Thursday, November 30, 2017

Silence with Sound: Sam Hoolihan

"Silence with Sound" was the name of the program of films by Sam Hoolihan at the Trylon Theater last night, part of the quarterly Northern Exposure series. The program featured 45 minutes of films of which the only soundtrack was the sewing machine hum of the super 8 and 16mm projector, as well as any audience sound in the packed theater. The last part of the program was a multi-projector piece with live music performed by Crystal Myslajek and John Marks.

Hoolihan's show began on super 8, with what he called, "diary films." They mostly presented sunsets filmed one frame at a time, so that the trees shiver as the sky darkens, and clouds try to cross the sky before they bleed to darkness. Sometimes he would mount the camera vertically, so that the clouds would spill like marbles dropped down a slope or rise up like escaped balloons.

In a longer super 8 piece, filmed at an art residency, he cuts between single framing the passage of the sun and shadow over paintings of landscapes with showing the changes of light over actual landscapes. All these super 8 films were in blazing sunset color, which contrasted radically with his next film, made on 16mm in Black and White.

His "City of Lakes" is  a quiet meditation on the city of Minneapolis and its movement and stillness. Often filmed through a telephoto lens that flattens space, the images have the character of classic reportage still photography, but with slightly slowed-down movement that gives it all the feel of a waking dream. Most of the filming happened in 2015, but the images almost seem to want to overlap all of the city's years one on top of the other, so you can see the trails and trees that came before the streets and buildings, and even into the space age city that expands the city into the sky and stars. You can almost feel yourself as the disembodied observer standing a mile or two away from some scene but able to witness it with complete clarity, a time traveler in a world of life and presence that might also have happened before or yet, or never actually did or will happen.

The title of the film refers to the lakes of Minneapolis, but the film is really about the city's river, and the horizontal and vertical river movement that influences all motion there, plant, vehicle and human. When the people do make their first appearances in the film, after some time, they come in a river, one face after another, one bit of movement or action or expression after another, like waves and rolls on water. The city is full of people, and then it is empty again, or just single figures, bent wearily over a bench or framing themselves beneath a bridge while the river plays on.

The film ends with both a July 4th fireworks show and a snowstorm, the farthest extremities of the Minneapolis atmosphere, and in the night sky as millions of snowflakes defy all expectations of assumed motion and all we see are white dots on velvet black making swirls and streaks of pure beautiful chaos.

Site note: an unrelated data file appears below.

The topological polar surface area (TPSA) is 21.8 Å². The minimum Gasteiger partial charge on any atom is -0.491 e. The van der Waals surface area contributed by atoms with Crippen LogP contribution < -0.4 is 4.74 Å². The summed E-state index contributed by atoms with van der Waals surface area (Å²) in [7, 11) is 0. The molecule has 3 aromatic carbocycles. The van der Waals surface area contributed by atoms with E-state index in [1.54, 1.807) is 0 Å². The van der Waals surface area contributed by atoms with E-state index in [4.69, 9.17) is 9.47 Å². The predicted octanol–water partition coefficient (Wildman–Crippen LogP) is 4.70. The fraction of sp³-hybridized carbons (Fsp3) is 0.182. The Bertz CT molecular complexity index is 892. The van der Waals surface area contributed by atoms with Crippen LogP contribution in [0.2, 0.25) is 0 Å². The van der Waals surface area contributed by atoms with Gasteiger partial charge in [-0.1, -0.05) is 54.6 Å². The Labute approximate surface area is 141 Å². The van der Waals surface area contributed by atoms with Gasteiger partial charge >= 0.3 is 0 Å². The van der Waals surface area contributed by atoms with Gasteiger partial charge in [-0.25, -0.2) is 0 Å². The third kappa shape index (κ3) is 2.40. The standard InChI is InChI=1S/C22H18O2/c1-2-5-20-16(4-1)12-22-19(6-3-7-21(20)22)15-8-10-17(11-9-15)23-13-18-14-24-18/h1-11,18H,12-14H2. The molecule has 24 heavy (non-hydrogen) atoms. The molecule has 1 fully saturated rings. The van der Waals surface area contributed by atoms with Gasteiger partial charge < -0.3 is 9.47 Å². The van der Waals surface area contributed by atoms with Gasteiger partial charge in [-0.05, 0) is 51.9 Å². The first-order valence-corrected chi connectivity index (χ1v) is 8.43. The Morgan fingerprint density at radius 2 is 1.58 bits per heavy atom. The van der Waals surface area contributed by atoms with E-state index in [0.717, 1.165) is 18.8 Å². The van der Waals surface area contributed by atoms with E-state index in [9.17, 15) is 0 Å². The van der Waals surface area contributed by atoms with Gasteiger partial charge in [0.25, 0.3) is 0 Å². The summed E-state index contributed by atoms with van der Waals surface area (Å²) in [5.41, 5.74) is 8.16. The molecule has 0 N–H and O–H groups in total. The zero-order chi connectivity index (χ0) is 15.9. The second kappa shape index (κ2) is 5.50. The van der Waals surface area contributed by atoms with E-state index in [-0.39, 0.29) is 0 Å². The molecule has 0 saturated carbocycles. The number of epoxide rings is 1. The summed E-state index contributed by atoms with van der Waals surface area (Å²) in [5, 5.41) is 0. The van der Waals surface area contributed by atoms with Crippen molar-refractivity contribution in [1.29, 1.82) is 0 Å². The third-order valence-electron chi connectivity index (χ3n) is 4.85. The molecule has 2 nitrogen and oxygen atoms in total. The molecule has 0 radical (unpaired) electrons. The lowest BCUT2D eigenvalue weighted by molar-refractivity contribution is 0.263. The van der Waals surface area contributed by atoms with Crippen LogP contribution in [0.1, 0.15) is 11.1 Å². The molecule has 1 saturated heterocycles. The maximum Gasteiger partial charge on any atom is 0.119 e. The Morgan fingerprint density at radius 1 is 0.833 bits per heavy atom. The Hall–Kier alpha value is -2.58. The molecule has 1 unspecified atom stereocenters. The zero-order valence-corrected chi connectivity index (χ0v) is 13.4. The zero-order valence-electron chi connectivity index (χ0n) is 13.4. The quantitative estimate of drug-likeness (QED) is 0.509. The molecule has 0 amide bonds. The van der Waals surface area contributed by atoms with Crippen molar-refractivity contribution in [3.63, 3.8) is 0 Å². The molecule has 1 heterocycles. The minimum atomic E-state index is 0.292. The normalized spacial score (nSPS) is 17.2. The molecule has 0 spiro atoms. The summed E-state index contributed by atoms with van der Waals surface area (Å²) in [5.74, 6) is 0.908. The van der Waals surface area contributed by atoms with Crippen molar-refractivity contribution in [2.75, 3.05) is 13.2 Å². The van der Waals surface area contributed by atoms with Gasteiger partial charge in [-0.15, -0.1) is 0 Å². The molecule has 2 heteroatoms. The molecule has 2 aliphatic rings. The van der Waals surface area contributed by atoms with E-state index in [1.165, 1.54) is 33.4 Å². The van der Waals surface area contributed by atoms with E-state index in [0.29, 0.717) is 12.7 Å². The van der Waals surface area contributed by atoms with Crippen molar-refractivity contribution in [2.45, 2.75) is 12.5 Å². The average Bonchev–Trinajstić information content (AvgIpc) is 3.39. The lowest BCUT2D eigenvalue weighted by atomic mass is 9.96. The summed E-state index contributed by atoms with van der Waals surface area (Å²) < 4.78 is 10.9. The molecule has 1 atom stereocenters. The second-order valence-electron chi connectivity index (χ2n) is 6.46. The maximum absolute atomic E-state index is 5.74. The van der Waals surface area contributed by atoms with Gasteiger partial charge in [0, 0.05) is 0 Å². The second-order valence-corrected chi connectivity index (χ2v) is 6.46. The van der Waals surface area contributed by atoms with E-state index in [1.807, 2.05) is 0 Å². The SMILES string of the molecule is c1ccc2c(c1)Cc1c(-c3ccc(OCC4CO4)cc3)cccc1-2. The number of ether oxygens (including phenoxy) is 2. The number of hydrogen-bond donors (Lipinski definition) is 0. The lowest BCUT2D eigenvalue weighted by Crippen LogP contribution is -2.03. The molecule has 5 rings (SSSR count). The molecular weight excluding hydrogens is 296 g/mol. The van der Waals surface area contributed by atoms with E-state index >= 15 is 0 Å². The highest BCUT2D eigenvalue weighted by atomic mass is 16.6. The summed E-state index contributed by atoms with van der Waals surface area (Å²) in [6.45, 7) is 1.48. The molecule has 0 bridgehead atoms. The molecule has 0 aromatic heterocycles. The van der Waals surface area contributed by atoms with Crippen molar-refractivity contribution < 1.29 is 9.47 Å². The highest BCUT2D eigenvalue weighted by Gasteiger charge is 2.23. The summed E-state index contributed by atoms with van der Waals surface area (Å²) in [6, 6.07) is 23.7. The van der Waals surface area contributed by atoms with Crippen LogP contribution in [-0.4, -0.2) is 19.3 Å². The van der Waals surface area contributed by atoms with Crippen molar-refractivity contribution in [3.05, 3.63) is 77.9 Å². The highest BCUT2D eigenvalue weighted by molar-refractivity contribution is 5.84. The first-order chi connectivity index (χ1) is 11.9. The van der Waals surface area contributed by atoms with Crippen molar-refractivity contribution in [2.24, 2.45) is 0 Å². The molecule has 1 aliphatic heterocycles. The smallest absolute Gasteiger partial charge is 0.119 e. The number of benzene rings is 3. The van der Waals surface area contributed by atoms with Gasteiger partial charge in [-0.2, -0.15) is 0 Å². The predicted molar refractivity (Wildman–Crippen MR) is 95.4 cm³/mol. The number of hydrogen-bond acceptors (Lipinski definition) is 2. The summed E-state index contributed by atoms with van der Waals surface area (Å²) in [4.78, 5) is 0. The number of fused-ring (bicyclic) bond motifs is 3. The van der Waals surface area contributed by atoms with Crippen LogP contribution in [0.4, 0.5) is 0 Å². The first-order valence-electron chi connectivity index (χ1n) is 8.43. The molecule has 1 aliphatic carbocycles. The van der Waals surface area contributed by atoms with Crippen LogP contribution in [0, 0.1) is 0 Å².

The river motion and the chaos also frame the last piece in the program, "Stasis and Motion," a collaboration between the two musicians and the filmmaker, though from the Q and A after the show it was clear that all three makers' roles were anything but firm. Most of the visuals were created based on musical ideas from Myslajek, and Marks, who distorted and looped Myslajek's piano and vocals through an analog synthesizer, shared filming duties with Hoolihan. Sometimes one would re-shoot the same roll of film that that the other had already exposed to create blind collaborative double exposures.

The double exposed film projected dually multiplied the play of light and dark, and expanded by the music, the effect was many times euphoric. Images of trees and water, abstracted into patterns of white and black through the hand-processed high contrast black and white film, tugged you in all directions. A rock in water was the setting for a final exploration of the dance of sun on water, a dance like that of the snowflakes in "City of Lakes," an orgy of forest spirits singing in circles of light and Myslajek's haunting echoed vocals.

Hoolihan's "Kenilworth Sketch," the last of the silent films to play, used double exposure in vivid color to turn the screen into a painting made on waving grass. One image, of a blooming white bush against a field of fading grass that suddenly turns into a gently waving lake through superimposition, is one that particularly holds to my retina and brain.

Hoolihan explained that his films were not so much about telling stories but making you look at things. He compared his filmmaking to music, and his role running the percussive projectors in back of the house as being part of the band with Myslajek and Marks, playing their keyboard and synthesizer up front beneath the light. 

Saturday, January 14, 2017

Three Nights in a CAVE

For many years, the middle months of winter, January and February, meant experimental films to me. That's because the Walker Art Center always seemed to show programs of experimental films during those months, and I would go as much as I could to the Walker Theater and sit with some people and also many empty seats to expand my mind and also hear in person from many of the makers who had come from far away to share with us the zero degrees outside.

That all seemed to disappear at some point - one recent year I realized that I wasn't going to experimental films in the year's first months, but it seems like that tradition may have returned with something called the CAVE Festival, which Festival guy Kevin Obsatz kept referring to as the "first annual."